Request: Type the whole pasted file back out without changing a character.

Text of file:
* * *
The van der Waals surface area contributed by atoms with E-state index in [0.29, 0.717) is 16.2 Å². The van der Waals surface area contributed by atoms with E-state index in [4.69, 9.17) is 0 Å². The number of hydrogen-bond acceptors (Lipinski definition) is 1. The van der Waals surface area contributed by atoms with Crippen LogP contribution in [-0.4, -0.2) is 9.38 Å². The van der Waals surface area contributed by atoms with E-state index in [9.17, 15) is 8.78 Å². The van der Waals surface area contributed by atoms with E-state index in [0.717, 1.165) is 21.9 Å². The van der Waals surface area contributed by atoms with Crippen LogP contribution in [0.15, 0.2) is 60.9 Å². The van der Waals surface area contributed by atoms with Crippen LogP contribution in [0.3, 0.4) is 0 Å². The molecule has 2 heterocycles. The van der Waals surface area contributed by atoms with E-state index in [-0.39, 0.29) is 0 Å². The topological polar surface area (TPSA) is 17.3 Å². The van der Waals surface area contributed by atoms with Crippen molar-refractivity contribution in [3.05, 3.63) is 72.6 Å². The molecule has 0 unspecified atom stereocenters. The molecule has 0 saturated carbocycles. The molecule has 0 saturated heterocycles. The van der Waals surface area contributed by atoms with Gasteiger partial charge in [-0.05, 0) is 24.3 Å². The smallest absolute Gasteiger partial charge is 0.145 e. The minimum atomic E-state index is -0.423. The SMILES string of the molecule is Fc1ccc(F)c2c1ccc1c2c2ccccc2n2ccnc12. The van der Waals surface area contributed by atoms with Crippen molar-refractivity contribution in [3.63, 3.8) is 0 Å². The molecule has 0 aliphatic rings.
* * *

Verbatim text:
The van der Waals surface area contributed by atoms with E-state index in [0.29, 0.717) is 16.2 Å². The van der Waals surface area contributed by atoms with E-state index in [4.69, 9.17) is 0 Å². The number of hydrogen-bond acceptors (Lipinski definition) is 1. The van der Waals surface area contributed by atoms with Crippen LogP contribution in [-0.4, -0.2) is 9.38 Å². The van der Waals surface area contributed by atoms with E-state index in [9.17, 15) is 8.78 Å². The van der Waals surface area contributed by atoms with E-state index in [0.717, 1.165) is 21.9 Å². The van der Waals surface area contributed by atoms with Crippen LogP contribution in [0.15, 0.2) is 60.9 Å². The van der Waals surface area contributed by atoms with Crippen LogP contribution in [0.3, 0.4) is 0 Å². The molecule has 2 heterocycles. The van der Waals surface area contributed by atoms with E-state index in [-0.39, 0.29) is 0 Å². The topological polar surface area (TPSA) is 17.3 Å². The van der Waals surface area contributed by atoms with Crippen molar-refractivity contribution in [3.05, 3.63) is 72.6 Å². The molecule has 0 unspecified atom stereocenters. The molecule has 0 saturated carbocycles. The molecule has 0 saturated heterocycles. The van der Waals surface area contributed by atoms with Gasteiger partial charge in [-0.05, 0) is 24.3 Å². The smallest absolute Gasteiger partial charge is 0.145 e. The minimum atomic E-state index is -0.423. The SMILES string of the molecule is Fc1ccc(F)c2c1ccc1c2c2ccccc2n2ccnc12. The van der Waals surface area contributed by atoms with Crippen molar-refractivity contribution in [3.63, 3.8) is 0 Å². The molecule has 0 aliphatic rings.